House Of M: Avengers TPB (Graphic Novel Pb) Paperback – 9 Jul 2008
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This time around though, instead of classic A-listers like Thor, Iron Man, and Captain America, the story focuses on the good that less tradition characters can accomplish. Led by Luke Cage, this rag tag team comprised of many lesser known but equally heroic characters inspires humanity to stand up against their mutant overlords.
Great writing and artwork throughout will keep you from putting this book down until you've read it cover to cover.
The main House of M story written by Brian Michael Bendis is a very important storyline in main Marvel continuity, it's directly responsible for changing the status quo in regards to the mutants especially, but the truth is it effected just about everyone in some way. Although the story covered plenty of ground, there were several story elements and situations with different characters that felt under developed. House of M: Avengers is some of that missing story. Written by Christos Gage, this crossover contains House of M: Avengers 1 - 5.
How powerful is the Scarlet Witch? I doubt anyone truly knew or even knows, but one thing is for sure, when she created the new world more things were effected than just giving certain people what they wanted. Time itself was actually reset creating a new world entirely. Apparently at some point, Magneto waged a war against humanity and his side were victorious forcing their surrender. From there the changes began and this story covers some of it.
The world is in the process of being rebuilt from the ground up. Magneto has even went so far to claim that humans are not even suitable for certain job positions. One of his goals is to remove them from the Police Department and replace them all with mutants. He begins this by placing John Proudstar aka Thunderbird, formerly of the X-Men as police captain. Proudstar assembles a small task force made up of Avalanche, Taskmaster, Blob, and even Misty Knight, as they plan to infiltrate Luke Cage's outfit called the Avengers, with orders to either bring him to justice or kill him on the spot. From here a series of battles begin leading to one big fight to settle matters.
Gage takes steps to make this more than one big super being brawl, by giving the reader a good taste of this world. It's a complete role reversal, as humans and mutants are not treated equally at all. Mutants are taking over neighborhoods and pushing the humans to the worse parts, and they even get better and quicker service than the humans. In an attempt to try and maintain some order, there's even a facade that humans are still relevant, when Proudstar uses the Punisher as their token human, placing him as leader of the task force going after Luke. Gage handles the material well painting a rather believable world that really isn't too far from reality.
The crossover is indeed interesting but it does have its faults. It appears Gage and Bendis were not on the same sheet of music since Luke's faction are being called Avengers, when in the main storyline there were no such thing as Avengers. It does create a plot hole but thankfully nothing damaging. The main problem I can think of with this story are actually the characters. Now, a small number are slightly developed well enough, but when the only mainstream, most well known characters are Punisher and Hawkeye, you can bet the groans will be within ear shot. It's a who's who list of D list characters, with some who haven't been relevant in years, if ever; and I doubt Luke Cage had really gotten over with fans by this time. As a well rounded comic fan, I thought it was fun watching Cage's outfit trade fist with Shang-Chi if only for a little while. However, I could understand anyone coming away from this disappointed, because Gage renders many of the characters as plot devices and bodies to fill a head count.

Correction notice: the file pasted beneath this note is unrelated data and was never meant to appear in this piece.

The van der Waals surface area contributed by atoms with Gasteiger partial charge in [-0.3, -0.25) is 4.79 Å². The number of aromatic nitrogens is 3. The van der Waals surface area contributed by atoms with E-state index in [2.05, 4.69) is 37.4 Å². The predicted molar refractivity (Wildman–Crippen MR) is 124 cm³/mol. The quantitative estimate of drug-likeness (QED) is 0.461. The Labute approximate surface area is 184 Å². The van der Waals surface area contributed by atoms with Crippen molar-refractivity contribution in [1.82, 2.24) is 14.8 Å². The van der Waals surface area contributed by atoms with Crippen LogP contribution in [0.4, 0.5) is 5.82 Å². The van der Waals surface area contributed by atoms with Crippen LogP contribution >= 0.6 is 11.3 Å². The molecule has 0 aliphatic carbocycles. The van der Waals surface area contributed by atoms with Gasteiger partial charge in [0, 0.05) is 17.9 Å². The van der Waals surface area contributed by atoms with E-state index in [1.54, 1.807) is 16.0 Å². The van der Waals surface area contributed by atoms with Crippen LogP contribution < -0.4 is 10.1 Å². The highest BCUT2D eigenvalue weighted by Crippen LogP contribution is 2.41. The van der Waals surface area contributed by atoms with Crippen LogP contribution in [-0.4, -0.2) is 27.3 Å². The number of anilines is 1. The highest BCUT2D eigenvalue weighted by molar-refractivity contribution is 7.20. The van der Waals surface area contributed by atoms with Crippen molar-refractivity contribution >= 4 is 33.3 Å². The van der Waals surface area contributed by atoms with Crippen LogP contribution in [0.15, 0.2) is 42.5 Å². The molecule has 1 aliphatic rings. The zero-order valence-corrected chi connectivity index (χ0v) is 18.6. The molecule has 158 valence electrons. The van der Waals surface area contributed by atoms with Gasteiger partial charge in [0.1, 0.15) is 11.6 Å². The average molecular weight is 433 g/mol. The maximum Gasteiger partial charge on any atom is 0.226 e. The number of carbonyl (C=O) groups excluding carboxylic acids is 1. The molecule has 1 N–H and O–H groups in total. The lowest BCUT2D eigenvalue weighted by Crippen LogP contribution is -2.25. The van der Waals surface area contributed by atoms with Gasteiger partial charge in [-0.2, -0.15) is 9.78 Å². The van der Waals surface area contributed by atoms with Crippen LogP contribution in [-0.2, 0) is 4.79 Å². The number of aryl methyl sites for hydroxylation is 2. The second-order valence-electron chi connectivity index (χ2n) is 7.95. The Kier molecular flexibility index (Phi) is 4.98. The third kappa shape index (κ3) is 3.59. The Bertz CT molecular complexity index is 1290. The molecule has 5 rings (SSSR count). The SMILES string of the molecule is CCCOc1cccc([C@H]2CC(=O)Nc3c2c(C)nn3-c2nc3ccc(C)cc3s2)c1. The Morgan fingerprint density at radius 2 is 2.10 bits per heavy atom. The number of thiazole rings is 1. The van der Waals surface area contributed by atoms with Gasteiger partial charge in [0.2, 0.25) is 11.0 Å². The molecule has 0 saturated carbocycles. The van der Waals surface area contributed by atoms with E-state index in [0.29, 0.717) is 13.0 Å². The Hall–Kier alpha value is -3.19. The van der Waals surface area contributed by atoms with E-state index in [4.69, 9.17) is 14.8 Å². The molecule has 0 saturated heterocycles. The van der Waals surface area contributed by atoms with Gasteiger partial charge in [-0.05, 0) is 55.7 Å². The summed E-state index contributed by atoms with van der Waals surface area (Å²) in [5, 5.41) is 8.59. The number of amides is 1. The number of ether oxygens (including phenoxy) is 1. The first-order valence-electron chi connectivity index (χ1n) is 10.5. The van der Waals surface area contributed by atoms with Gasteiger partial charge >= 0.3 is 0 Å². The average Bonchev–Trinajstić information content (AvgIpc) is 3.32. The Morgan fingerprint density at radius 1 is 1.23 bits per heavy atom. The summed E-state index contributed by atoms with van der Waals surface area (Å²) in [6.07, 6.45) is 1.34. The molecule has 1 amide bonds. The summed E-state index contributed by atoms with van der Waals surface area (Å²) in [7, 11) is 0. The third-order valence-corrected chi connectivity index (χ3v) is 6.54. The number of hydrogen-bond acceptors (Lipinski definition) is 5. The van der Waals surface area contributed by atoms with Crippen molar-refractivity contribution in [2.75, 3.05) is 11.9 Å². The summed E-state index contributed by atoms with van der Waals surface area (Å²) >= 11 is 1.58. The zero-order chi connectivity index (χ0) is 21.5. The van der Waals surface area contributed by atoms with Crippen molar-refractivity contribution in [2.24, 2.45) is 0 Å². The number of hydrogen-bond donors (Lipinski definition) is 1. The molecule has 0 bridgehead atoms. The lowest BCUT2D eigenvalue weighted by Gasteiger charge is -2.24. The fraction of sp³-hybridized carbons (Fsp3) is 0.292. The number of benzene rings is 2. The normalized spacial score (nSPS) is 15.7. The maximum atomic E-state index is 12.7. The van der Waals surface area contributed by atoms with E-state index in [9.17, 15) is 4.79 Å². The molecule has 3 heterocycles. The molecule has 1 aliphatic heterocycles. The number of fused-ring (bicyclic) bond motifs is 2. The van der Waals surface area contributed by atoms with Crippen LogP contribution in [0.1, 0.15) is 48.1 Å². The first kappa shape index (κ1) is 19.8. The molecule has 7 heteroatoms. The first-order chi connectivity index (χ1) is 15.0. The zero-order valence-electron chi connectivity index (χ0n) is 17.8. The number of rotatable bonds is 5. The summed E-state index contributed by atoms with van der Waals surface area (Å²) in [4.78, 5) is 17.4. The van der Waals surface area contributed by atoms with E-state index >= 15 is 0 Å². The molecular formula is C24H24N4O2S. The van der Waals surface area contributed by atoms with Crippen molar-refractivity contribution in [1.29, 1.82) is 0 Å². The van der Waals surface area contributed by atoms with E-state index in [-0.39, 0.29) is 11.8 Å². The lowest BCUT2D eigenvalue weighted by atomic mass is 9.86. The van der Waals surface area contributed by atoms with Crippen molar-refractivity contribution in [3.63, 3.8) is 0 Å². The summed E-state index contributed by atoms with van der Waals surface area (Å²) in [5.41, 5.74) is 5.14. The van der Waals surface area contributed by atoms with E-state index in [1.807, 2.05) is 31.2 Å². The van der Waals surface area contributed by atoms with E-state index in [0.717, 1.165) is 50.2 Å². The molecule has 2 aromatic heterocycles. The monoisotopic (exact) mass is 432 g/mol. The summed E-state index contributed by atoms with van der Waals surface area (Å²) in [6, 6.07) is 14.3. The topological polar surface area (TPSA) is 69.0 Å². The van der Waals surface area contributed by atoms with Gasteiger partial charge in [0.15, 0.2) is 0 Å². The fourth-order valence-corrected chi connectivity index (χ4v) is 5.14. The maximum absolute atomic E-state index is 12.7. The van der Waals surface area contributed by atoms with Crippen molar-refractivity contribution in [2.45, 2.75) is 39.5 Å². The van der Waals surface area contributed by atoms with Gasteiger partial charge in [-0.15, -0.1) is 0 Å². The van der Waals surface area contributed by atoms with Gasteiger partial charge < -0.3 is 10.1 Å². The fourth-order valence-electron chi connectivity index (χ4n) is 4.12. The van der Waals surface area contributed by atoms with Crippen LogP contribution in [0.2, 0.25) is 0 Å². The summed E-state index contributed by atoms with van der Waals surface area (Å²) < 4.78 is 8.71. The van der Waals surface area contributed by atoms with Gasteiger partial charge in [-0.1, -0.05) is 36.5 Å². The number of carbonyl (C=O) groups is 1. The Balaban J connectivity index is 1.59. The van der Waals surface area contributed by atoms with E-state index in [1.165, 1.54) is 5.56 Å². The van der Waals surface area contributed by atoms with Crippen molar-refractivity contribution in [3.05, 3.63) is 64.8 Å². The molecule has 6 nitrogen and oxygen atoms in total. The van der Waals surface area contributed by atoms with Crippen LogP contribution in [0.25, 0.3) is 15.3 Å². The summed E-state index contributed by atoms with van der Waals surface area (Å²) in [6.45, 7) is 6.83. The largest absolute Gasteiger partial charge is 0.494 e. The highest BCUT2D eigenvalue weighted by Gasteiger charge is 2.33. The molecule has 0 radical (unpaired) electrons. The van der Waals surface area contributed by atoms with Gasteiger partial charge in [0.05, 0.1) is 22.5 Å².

Mike Perkins artwork is dark, brooding, and works well with the material. There are some good moments of action, with characters taking sick looking bullets to the chest and plenty of characters on one page throwing down. The character designs are glossy and well colored, plus the dialog boxes and panels are very easy to follow. On other occasions there is some obvious inconsistency with some designs feeling lazily done.
Even though I like this crossover, I think House of M: Avengers is the most difficult to recommend among the crossovers that are actually readable. Only well rounded Marvel fans with knowledge on these characters will find something worthwhile here. I would compare this book with Marvel Zombies 3 & 4, in the way those books mainly weren't well received due to the obscure characters, and I can see that dilemma here for some readers. I only recommend this to hardcore Marvel fans and House of M completest. If you decide to come into this anyway, this is a heads up that you will not see Wolverine, Spider-Man, or any other popular characters on that level.
Pros:Readable crossover that is mildly essential
Cons:Obscure characters will put off plenty of readers
It's not a particularly good one though. Each issue is narrated by a different character, but Gage never finds a distinctive voice for any of them (even in the issue narrated by the Punisher!) This device is dropped entirely by the fourth issue and then partially resurrected for the final issue. The artwork is adequate, although it's sometimes difficult to tell characters apart. The characterization in the story itself is weak as well. What epitomizes the entire miniseries for me is Luke Cage's reaction to racist humans; he actually says "Sapien please!"
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